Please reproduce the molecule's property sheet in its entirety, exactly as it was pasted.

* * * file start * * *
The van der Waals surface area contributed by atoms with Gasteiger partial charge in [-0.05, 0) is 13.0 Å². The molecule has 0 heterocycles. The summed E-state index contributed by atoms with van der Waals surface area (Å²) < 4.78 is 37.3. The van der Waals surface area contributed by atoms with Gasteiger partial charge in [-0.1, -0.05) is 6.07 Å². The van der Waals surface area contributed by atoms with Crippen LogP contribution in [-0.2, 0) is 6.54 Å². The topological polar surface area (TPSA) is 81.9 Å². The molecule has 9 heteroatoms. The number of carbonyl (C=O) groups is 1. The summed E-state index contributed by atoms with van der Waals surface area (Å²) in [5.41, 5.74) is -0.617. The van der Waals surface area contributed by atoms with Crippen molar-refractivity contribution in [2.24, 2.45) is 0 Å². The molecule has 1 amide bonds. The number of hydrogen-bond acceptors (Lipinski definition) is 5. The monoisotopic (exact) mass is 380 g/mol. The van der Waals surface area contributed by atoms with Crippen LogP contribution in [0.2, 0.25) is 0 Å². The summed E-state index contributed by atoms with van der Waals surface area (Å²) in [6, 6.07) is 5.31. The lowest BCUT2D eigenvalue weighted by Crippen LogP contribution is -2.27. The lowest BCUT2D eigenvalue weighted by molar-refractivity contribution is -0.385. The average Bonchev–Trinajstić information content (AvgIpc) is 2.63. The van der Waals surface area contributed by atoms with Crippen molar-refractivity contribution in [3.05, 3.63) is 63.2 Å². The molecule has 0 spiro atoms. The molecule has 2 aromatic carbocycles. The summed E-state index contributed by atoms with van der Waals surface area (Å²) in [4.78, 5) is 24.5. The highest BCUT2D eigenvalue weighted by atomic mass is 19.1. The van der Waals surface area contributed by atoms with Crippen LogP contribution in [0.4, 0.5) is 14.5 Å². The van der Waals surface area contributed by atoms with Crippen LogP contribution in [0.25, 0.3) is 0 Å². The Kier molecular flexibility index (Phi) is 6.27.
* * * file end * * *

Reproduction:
The van der Waals surface area contributed by atoms with Gasteiger partial charge in [-0.05, 0) is 13.0 Å². The molecule has 0 heterocycles. The summed E-state index contributed by atoms with van der Waals surface area (Å²) < 4.78 is 37.3. The van der Waals surface area contributed by atoms with Gasteiger partial charge in [-0.1, -0.05) is 6.07 Å². The van der Waals surface area contributed by atoms with Crippen LogP contribution in [-0.2, 0) is 6.54 Å². The topological polar surface area (TPSA) is 81.9 Å². The molecule has 9 heteroatoms. The number of carbonyl (C=O) groups is 1. The summed E-state index contributed by atoms with van der Waals surface area (Å²) in [5.41, 5.74) is -0.617. The van der Waals surface area contributed by atoms with Crippen molar-refractivity contribution in [2.24, 2.45) is 0 Å². The molecule has 1 amide bonds. The number of hydrogen-bond acceptors (Lipinski definition) is 5. The monoisotopic (exact) mass is 380 g/mol. The van der Waals surface area contributed by atoms with Crippen LogP contribution in [0.2, 0.25) is 0 Å². The summed E-state index contributed by atoms with van der Waals surface area (Å²) in [6, 6.07) is 5.31. The lowest BCUT2D eigenvalue weighted by Crippen LogP contribution is -2.27. The lowest BCUT2D eigenvalue weighted by molar-refractivity contribution is -0.385. The average Bonchev–Trinajstić information content (AvgIpc) is 2.63. The van der Waals surface area contributed by atoms with Crippen molar-refractivity contribution in [3.05, 3.63) is 63.2 Å². The molecule has 0 spiro atoms. The molecule has 2 aromatic carbocycles. The summed E-state index contributed by atoms with van der Waals surface area (Å²) in [4.78, 5) is 24.5. The highest BCUT2D eigenvalue weighted by atomic mass is 19.1. The van der Waals surface area contributed by atoms with Crippen LogP contribution in [0.4, 0.5) is 14.5 Å². The van der Waals surface area contributed by atoms with Crippen LogP contribution in [0.25, 0.3) is 0 Å². The Kier molecular flexibility index (Phi) is 6.27.